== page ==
KWEM Radio, an historic West Memphis radio station that influenced the course of modern music, has returned to the airwaves as a streaming internet station at kwemradio.com and soon to be an FM station at 93.3 in the West Memphis area.
ASU Mid-South operates the Web-based station and owns the numerous artifacts related to its rich musical history. In its University Center, the college also has a campus-based replica of the KWEM studio which was originally located at 231 Broadway Street in downtown West Memphis.
The original KWEM, which gave unknown or little-known Memphis-area artists the opportunity to perform live, aired its first broadcast in 1947. Broadcasting on 990 kilocycles, the station offered an enticing concept to musicians. Anyone who could pay the $15 to $20 fee (or find a sponsor), could play their music live on the air. Howlin’ Wolf, B.B. King, Johnny Cash, Albert King, Scotty Moore, and others stepped up, paid up, and performed their magic on KWEM.
From the late 1940s until the early 1960s, West Memphis featured more than 30 all-night clubs with dancing and blues. On weekends, hundreds of people flocked from the surrounding countryside and from Memphis. During those years, West Memphis played host to Howlin’ Wolf, B.B. King, Sonny Boy Williamson, Ike Turner, Little Junior Parker, James Cotton, Phineas and Calvin Newborn, Willie Mitchell, Hubert Sumlin, Albert King, Elmore James, Houston Stackhouse, Bobby Blue Bland, Willie Love, Roscoe Gordon, Willie Nix, Tuff Green, and others.
By night, they honed their craft in the honky-tonks and juke joints that dotted Broadway. By day, they appeared on KWEM to promote themselves to a much larger audience in hopes of being discovered.
Howlin’ Wolf and Sonny Boy became regulars with their expanded radio shows that included almost all of the blues greats as performing guests. Whether in studio or at KWEM’s Saturday Night Jamboree, blues artists performed side by side with country artists including Elvis Presley, Johnny Cash, Johnny Burnette and the Rock & Roll Trio, Reggie Young, Eddie Bond, John Hughey, Barbara Pittman, Warren Smith, Tommy Smith, Jim Stewart, Texas Bill Strength, Harmonica Frank Floyd, Larry Manuel, Bud Deckleman, Stan Kessler, Smokey Joe Baugh, Bill Black, Scotty Moore, and many others.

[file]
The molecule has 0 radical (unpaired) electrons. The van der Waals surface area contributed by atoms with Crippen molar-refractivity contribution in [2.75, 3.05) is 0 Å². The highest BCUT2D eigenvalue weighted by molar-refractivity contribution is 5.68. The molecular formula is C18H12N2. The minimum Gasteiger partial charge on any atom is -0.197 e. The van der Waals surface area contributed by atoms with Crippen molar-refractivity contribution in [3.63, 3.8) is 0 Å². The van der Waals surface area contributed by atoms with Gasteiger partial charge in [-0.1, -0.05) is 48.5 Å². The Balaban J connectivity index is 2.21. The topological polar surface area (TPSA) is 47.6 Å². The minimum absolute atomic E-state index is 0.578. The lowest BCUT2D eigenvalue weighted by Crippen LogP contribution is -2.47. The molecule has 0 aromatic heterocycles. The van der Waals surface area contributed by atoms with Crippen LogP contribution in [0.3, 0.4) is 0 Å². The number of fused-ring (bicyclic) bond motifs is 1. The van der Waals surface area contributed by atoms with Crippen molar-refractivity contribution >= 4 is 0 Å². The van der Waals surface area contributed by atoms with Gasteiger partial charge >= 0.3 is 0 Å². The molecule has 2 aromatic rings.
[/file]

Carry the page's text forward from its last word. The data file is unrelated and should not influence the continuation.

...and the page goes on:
KWEM also played an important role in the creation of Stax Records. Jim Stewart of the KWEM Radio House Band, the Snearly Ranch Boys, started Satellite Records in 1957. In 1958, Estelle Axton, Stewart’s sister, entered the partnership, and Satellite Records became Stax Records.
KWEM Radio has been granted an LP-FM license and will begin broadcasting at 93.3 FM later this fall. The terrestrial station and the internet streaming station share the story of rock and roll’s conception, to introduce future generations to the people who nurtured it, to pay tribute to the radio station that influenced the face of American music forever, and to let the world know…it happened in West Memphis.
In addition to the broadcasting the sounds of the original KWEM, ASU Mid-South has incorporated the station into its Digital Media program to provide students the opportunity to participate in the historic effort.
The station’s music includes old and new selections, all featuring some connection to the original KWEM performers and with diverse genres – blues, soul, R&B, country, rock-a-billy and of course, rock ‘n roll.
For information on KWEM contact Station Manager, John Bennett at firstname.lastname@example.org